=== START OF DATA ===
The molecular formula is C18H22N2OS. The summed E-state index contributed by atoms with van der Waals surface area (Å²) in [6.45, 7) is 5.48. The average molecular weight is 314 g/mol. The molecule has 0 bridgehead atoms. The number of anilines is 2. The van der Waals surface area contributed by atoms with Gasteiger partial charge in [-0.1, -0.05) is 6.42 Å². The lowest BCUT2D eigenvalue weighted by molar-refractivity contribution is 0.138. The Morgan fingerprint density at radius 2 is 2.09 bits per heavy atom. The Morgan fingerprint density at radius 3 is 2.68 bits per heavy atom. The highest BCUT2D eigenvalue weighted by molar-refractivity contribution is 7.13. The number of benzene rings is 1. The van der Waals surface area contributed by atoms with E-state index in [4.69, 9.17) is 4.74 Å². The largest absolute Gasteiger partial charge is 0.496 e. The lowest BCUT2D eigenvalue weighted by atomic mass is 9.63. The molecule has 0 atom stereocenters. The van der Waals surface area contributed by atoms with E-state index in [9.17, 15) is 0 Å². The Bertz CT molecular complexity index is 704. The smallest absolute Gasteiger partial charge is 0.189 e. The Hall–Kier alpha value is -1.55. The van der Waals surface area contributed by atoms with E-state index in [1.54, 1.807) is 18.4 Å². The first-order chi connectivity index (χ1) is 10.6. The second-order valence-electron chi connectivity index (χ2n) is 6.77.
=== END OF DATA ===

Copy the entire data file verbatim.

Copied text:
The molecular formula is C18H22N2OS. The summed E-state index contributed by atoms with van der Waals surface area (Å²) in [6.45, 7) is 5.48. The average molecular weight is 314 g/mol. The molecule has 0 bridgehead atoms. The number of anilines is 2. The van der Waals surface area contributed by atoms with Gasteiger partial charge in [-0.1, -0.05) is 6.42 Å². The lowest BCUT2D eigenvalue weighted by molar-refractivity contribution is 0.138. The Morgan fingerprint density at radius 2 is 2.09 bits per heavy atom. The Morgan fingerprint density at radius 3 is 2.68 bits per heavy atom. The highest BCUT2D eigenvalue weighted by molar-refractivity contribution is 7.13. The number of benzene rings is 1. The van der Waals surface area contributed by atoms with E-state index in [4.69, 9.17) is 4.74 Å². The largest absolute Gasteiger partial charge is 0.496 e. The lowest BCUT2D eigenvalue weighted by atomic mass is 9.63. The molecule has 0 atom stereocenters. The van der Waals surface area contributed by atoms with E-state index in [9.17, 15) is 0 Å². The Bertz CT molecular complexity index is 704. The smallest absolute Gasteiger partial charge is 0.189 e. The Hall–Kier alpha value is -1.55. The van der Waals surface area contributed by atoms with E-state index in [1.54, 1.807) is 18.4 Å². The first-order chi connectivity index (χ1) is 10.6. The second-order valence-electron chi connectivity index (χ2n) is 6.77.